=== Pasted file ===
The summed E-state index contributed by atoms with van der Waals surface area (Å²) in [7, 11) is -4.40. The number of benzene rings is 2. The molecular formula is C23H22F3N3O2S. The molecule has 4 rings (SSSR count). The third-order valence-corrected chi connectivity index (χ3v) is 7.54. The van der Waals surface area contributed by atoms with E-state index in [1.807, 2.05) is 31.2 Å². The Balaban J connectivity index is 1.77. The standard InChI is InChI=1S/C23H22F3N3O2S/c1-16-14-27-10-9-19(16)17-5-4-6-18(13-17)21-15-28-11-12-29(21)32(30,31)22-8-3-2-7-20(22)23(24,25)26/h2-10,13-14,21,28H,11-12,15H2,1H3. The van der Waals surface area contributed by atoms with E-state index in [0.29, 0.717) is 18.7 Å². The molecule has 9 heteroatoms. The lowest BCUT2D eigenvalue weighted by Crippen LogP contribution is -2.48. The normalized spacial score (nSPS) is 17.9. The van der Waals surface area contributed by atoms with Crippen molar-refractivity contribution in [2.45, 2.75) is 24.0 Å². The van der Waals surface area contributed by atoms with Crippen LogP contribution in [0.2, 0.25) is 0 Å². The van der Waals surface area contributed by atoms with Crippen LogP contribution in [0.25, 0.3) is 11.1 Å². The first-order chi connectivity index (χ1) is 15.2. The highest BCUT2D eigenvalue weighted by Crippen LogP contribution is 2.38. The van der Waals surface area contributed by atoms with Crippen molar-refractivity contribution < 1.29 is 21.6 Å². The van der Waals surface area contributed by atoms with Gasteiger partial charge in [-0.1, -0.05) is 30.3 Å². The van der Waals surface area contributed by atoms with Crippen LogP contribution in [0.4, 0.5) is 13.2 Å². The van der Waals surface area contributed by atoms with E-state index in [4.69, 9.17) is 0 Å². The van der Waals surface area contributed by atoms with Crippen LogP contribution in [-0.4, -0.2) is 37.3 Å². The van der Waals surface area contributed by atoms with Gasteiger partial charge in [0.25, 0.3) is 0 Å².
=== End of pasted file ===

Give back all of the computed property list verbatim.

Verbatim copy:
The summed E-state index contributed by atoms with van der Waals surface area (Å²) in [7, 11) is -4.40. The number of benzene rings is 2. The molecular formula is C23H22F3N3O2S. The molecule has 4 rings (SSSR count). The third-order valence-corrected chi connectivity index (χ3v) is 7.54. The van der Waals surface area contributed by atoms with E-state index in [1.807, 2.05) is 31.2 Å². The Balaban J connectivity index is 1.77. The standard InChI is InChI=1S/C23H22F3N3O2S/c1-16-14-27-10-9-19(16)17-5-4-6-18(13-17)21-15-28-11-12-29(21)32(30,31)22-8-3-2-7-20(22)23(24,25)26/h2-10,13-14,21,28H,11-12,15H2,1H3. The van der Waals surface area contributed by atoms with E-state index in [0.29, 0.717) is 18.7 Å². The molecule has 9 heteroatoms. The lowest BCUT2D eigenvalue weighted by Crippen LogP contribution is -2.48. The normalized spacial score (nSPS) is 17.9. The van der Waals surface area contributed by atoms with Crippen molar-refractivity contribution in [2.45, 2.75) is 24.0 Å². The van der Waals surface area contributed by atoms with Crippen LogP contribution in [0.2, 0.25) is 0 Å². The van der Waals surface area contributed by atoms with Crippen LogP contribution in [0.25, 0.3) is 11.1 Å². The first-order chi connectivity index (χ1) is 15.2. The highest BCUT2D eigenvalue weighted by Crippen LogP contribution is 2.38. The van der Waals surface area contributed by atoms with Crippen molar-refractivity contribution < 1.29 is 21.6 Å². The van der Waals surface area contributed by atoms with Gasteiger partial charge in [-0.1, -0.05) is 30.3 Å². The van der Waals surface area contributed by atoms with Crippen LogP contribution in [0.4, 0.5) is 13.2 Å². The van der Waals surface area contributed by atoms with E-state index in [4.69, 9.17) is 0 Å². The van der Waals surface area contributed by atoms with Crippen LogP contribution in [-0.4, -0.2) is 37.3 Å². The van der Waals surface area contributed by atoms with Gasteiger partial charge in [0.25, 0.3) is 0 Å².